Bird-Watching Has Boomed During the Pandemic

You don't have to wander far to immerse yourself in the ways of birds. trattieritratti/Shutterstock

Most animals have been better off without us during the pandemic, but there's one confluence of humans and nature that may have gotten an enduring boost: bird-watching.

It just so happens to be a hobby that's good for both wildlife and humans. Birds get some much-needed appreciation, which often leads to conservation. And humans, well, they get a world of good from staring at birds. We already know the health benefits of getting outside, even for just a few minutes a day. Then there's all that walking. Not to mention the emotional ballast of simply sitting still for a moment and breathing the fresh clean air. Did we mention that you also get to gawk at birds, in all their diversity and spectacle?

It's little wonder birding is booming.

The National Audubon Society's bird-identification app was downloaded at twice its usual pace in March and April, according to the Los Angeles Times, with visits to its website up by an astounding 500,000. People seem to be embracing the natural world with a newfound enthusiasm. And nature, given time to take a breather during the pandemic, seems to be paying them back in spectacular spades. Forests, city parks, even backyards are teeming with bird life, especially during this nesting season.

A great tit eating from a coconut feeder.
Birds like this great tit have gained an entirely new fan base as bird-watching has soared. sasimoto/Shutterstock

"The world of birds is so much more vibrant and active than I'd ever realized, and once I paid attention, it just hit me in the face," Annapolis, Maryland resident Conner Brown tells the LA Times.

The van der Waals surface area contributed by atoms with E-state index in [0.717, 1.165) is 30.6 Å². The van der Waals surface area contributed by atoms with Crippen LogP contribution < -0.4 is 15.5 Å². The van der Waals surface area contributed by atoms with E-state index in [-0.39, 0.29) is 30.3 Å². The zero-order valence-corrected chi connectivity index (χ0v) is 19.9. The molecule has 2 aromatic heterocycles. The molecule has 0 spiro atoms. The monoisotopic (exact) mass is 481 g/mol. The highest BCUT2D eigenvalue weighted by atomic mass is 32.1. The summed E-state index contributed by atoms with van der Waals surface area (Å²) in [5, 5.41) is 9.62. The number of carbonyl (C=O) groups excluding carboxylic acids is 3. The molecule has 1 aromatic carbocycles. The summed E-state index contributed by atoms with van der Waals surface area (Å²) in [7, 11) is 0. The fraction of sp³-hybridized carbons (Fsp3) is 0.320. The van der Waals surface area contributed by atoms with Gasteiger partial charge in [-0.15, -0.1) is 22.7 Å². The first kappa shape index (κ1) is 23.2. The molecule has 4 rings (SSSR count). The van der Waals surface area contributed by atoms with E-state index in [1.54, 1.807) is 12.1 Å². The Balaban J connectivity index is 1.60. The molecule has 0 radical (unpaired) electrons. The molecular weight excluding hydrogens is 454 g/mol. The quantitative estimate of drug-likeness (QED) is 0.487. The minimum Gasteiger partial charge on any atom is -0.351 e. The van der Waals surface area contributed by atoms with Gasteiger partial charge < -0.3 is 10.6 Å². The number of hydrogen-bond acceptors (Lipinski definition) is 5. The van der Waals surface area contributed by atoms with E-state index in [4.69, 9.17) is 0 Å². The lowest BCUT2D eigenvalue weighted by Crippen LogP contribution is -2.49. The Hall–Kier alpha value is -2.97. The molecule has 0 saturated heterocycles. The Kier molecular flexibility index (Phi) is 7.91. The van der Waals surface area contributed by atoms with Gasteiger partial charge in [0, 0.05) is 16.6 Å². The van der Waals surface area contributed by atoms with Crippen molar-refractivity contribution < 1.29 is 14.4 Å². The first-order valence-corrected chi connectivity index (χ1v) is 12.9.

Brown is only about a month into the hobby, but can already identify more than 30 kinds of birds.

"It's given me a reason to get out of the house, it's motivated me."

But the explosion in birding may have actually got its start while people were still mostly confined to their quarters. The Global Big Day — a bird-spotting event that takes place on May 9 every year — set an all-time record for participation while most of us were locked down, according to The New York Times. In all, the bird-spotting app eBird, reported more than 2 million observations, recording 6,479 species.

And likely many of those observations were made from people's windows and porches.

"There is definitely a craving for engagement with nature, especially considering how limited our ability to move is right now," Derek Lovitch, a birder and biologist in Freeport, Maine, tell the Times.

common loon, wildlife watching as meditation
Wildlife watching can bring your heart rate down. Agnieszka Bacal/Shutterstock

Of course, birding didn't just emerge during the pandemic. The first field guide to birds in North America was "Birds Through an Opera Glass" published back in 1889. Since then, the hobby has grown into an industry that pours hundreds of millions of dollars into the economy. A study by the U.S. Fish and Wildlife Service estimated that birders and other wildlife watchers contributed nearly $80 billion to the U.S. economy.

Since then, those numbers have only grown — especially with this unlikely pandemic boom. And the best part? The birds don't mind all that fresh admiration. In fact, they pay us no mind at all.

"The birds don't know that there's a pandemic. They're migrating, building nests and laying eggs, just like they always have," North Carolina birder Michael Kopack Jr. tells the LA Times.

"It kind of takes us back to a magical time six or eight weeks ago when there was no pandemic," he said. "It lets me decompress and get away from everything that's going on in the world, at least for a little while."

Want to join those eager ranks — and maybe find another good reason to immerse yourself in nature? Starre Vartan wrote a guide to getting started with bird-watching, and The Audubon Society has plenty of tips for going deeper.